Just like in real-life, both ripple-fire and rapid-fire modes are also supported. With rapid-fire, a single helicopter fires several missiles in LOAL mode, by targeting the ground next an enemy unit. The chopper or nearby JTAC infantry then designates the target and all missiles go after the designated target. As soon as first target dies, you then switch your laser designation ("walking the laser") to the next target and remaining missiles will maneuver to hit the next target. With this rapid-fire method, several targets can be destroyed in series. But you also need to make sure you provide just enough spacing between missiles so they don't all arrive at the same time.
Q: JTAC has been my favorite. Even playing co-op in LAN against bots has become so much fun. The fact that infantry and air players have to literally work together to bring teamwork just changes the gameplay in ways you couldn't imagine.
As we move forward, what are the new upcoming changes we can expect?
blahdy wrote: The first upcoming news is 2.0.1 mod update and map pack. We will be releasing two new maps. In 2.0.1, various bug fixes are contained and the update will also re-introduce SA-15 Tor M1 SAM for Russian faction, to balance the air power. The SA-15 can intercept incoming Hellfire missiles, providing a mobile air & tactical missile defense for the advancing tanks.
Also in the works for after 2.0.1 release, is a revised auto-pilot scripting to make fixed-wing aircraft working properly. I mean the whole point of FLINT project was to allow fixed-wing air to operate in game. It will be shame to not work on fixed-wing air after all this effort was spent on FLINT :)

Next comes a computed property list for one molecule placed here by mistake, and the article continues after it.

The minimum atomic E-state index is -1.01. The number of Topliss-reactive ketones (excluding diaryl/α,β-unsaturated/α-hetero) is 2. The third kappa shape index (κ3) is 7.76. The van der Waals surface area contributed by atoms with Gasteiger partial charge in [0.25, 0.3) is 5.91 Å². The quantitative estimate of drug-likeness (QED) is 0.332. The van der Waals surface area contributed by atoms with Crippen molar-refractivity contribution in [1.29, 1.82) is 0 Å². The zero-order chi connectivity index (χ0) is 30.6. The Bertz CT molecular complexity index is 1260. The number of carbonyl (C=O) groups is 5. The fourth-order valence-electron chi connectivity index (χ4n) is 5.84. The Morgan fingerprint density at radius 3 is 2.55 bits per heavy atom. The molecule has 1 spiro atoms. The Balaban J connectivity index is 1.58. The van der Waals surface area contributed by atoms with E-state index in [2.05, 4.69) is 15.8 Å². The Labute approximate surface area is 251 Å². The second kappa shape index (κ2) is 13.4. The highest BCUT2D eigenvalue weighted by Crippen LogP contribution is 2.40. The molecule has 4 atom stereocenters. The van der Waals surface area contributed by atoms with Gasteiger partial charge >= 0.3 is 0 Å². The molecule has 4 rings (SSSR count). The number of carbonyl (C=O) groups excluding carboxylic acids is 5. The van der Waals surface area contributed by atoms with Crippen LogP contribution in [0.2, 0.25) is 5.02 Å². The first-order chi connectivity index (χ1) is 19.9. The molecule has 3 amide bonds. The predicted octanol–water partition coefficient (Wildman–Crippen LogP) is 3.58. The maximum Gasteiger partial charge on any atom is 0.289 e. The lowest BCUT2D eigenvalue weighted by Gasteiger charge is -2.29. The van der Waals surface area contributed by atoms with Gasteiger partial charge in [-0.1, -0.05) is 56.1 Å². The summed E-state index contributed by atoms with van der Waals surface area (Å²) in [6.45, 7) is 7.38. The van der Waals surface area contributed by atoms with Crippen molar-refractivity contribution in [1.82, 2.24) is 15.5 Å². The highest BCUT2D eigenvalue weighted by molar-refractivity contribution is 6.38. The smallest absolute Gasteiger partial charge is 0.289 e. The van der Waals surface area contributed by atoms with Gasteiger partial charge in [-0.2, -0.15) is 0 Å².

Patriot and S-300 SAMs will probably become upgraded to use FLINT engine in the near future as well, though this has not been finalized yet.
Q: For my last question. A while ago, many people and myself have asked whether all this complicated over-engineering was necessary for an RTS game. But now, I think units like JTAC infantry really proves what over-engineering has achieved as long as you make it intuitive for the player. Your comments?
blahdy wrote: The reason why we're modding WiC in the first place despite the small audience, is that unlike Company of Heroes and other games, WiC has the learning curve that allows anyone to start playing. But mastering WiC will take a life time and this allows systems like FLINT to come in to maximize encouragement of teamwork and also have a bit of an educational factor into it as well.
We're very pleased with what's been achieved so far and we look forward to continuing this trend in 2012 :)